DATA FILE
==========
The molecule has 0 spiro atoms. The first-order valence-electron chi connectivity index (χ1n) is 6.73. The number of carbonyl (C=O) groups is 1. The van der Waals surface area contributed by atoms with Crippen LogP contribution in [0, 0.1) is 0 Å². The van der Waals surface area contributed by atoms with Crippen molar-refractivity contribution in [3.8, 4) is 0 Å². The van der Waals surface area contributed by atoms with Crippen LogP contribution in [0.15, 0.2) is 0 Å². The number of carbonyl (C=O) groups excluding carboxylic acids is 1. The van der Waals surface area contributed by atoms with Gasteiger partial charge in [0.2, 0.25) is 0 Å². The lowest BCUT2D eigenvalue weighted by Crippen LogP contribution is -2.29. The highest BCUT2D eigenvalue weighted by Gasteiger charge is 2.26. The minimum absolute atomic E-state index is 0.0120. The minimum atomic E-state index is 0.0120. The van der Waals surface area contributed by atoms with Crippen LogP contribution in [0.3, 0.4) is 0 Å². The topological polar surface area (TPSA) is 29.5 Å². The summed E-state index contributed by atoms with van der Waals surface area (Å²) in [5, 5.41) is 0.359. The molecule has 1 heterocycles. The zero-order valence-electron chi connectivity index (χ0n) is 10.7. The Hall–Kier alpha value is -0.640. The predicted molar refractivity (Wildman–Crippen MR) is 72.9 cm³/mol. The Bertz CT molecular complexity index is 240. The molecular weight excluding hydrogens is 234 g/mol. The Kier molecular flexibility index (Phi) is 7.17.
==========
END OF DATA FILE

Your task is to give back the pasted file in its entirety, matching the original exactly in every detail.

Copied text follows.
The molecule has 0 spiro atoms. The first-order valence-electron chi connectivity index (χ1n) is 6.73. The number of carbonyl (C=O) groups is 1. The van der Waals surface area contributed by atoms with Crippen LogP contribution in [0, 0.1) is 0 Å². The van der Waals surface area contributed by atoms with Crippen molar-refractivity contribution in [3.8, 4) is 0 Å². The van der Waals surface area contributed by atoms with Crippen LogP contribution in [0.15, 0.2) is 0 Å². The number of carbonyl (C=O) groups excluding carboxylic acids is 1. The van der Waals surface area contributed by atoms with Gasteiger partial charge in [0.2, 0.25) is 0 Å². The lowest BCUT2D eigenvalue weighted by Crippen LogP contribution is -2.29. The highest BCUT2D eigenvalue weighted by Gasteiger charge is 2.26. The minimum absolute atomic E-state index is 0.0120. The minimum atomic E-state index is 0.0120. The van der Waals surface area contributed by atoms with Crippen LogP contribution in [0.3, 0.4) is 0 Å². The topological polar surface area (TPSA) is 29.5 Å². The summed E-state index contributed by atoms with van der Waals surface area (Å²) in [5, 5.41) is 0.359. The molecule has 1 heterocycles. The zero-order valence-electron chi connectivity index (χ0n) is 10.7. The Hall–Kier alpha value is -0.640. The predicted molar refractivity (Wildman–Crippen MR) is 72.9 cm³/mol. The Bertz CT molecular complexity index is 240. The molecular weight excluding hydrogens is 234 g/mol. The Kier molecular flexibility index (Phi) is 7.17.